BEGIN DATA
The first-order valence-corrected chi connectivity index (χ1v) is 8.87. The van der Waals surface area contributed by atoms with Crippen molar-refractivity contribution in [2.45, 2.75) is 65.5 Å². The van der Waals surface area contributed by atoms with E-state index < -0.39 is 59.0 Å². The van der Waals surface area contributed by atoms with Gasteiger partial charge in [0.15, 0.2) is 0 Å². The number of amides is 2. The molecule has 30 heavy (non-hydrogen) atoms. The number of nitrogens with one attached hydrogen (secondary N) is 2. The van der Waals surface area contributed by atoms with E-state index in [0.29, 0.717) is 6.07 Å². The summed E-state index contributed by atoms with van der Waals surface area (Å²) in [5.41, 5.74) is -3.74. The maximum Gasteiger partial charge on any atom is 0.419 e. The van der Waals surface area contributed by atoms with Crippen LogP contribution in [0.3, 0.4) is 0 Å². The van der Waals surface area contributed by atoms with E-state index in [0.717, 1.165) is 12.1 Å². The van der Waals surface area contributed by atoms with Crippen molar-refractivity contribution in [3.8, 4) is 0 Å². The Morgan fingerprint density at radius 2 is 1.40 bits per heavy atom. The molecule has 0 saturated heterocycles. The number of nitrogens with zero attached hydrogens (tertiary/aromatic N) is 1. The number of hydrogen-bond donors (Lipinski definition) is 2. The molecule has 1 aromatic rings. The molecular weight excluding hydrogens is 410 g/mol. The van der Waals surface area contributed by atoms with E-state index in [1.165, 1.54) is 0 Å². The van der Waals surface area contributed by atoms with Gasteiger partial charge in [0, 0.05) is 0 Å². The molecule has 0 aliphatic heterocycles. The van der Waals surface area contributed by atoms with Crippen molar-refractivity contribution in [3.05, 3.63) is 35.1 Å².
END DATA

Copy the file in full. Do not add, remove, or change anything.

The first-order valence-corrected chi connectivity index (χ1v) is 8.87. The van der Waals surface area contributed by atoms with Crippen molar-refractivity contribution in [2.45, 2.75) is 65.5 Å². The van der Waals surface area contributed by atoms with E-state index < -0.39 is 59.0 Å². The van der Waals surface area contributed by atoms with Gasteiger partial charge in [0.15, 0.2) is 0 Å². The number of amides is 2. The molecule has 30 heavy (non-hydrogen) atoms. The number of nitrogens with one attached hydrogen (secondary N) is 2. The van der Waals surface area contributed by atoms with E-state index in [0.29, 0.717) is 6.07 Å². The summed E-state index contributed by atoms with van der Waals surface area (Å²) in [5.41, 5.74) is -3.74. The maximum Gasteiger partial charge on any atom is 0.419 e. The van der Waals surface area contributed by atoms with Crippen LogP contribution in [0.3, 0.4) is 0 Å². The van der Waals surface area contributed by atoms with E-state index in [0.717, 1.165) is 12.1 Å². The van der Waals surface area contributed by atoms with Crippen molar-refractivity contribution in [3.8, 4) is 0 Å². The Morgan fingerprint density at radius 2 is 1.40 bits per heavy atom. The molecule has 0 saturated heterocycles. The number of nitrogens with zero attached hydrogens (tertiary/aromatic N) is 1. The number of hydrogen-bond donors (Lipinski definition) is 2. The molecule has 1 aromatic rings. The molecular weight excluding hydrogens is 410 g/mol. The van der Waals surface area contributed by atoms with E-state index in [1.165, 1.54) is 0 Å². The van der Waals surface area contributed by atoms with Gasteiger partial charge in [0, 0.05) is 0 Å². The molecule has 0 aliphatic heterocycles. The van der Waals surface area contributed by atoms with Crippen molar-refractivity contribution in [3.05, 3.63) is 35.1 Å².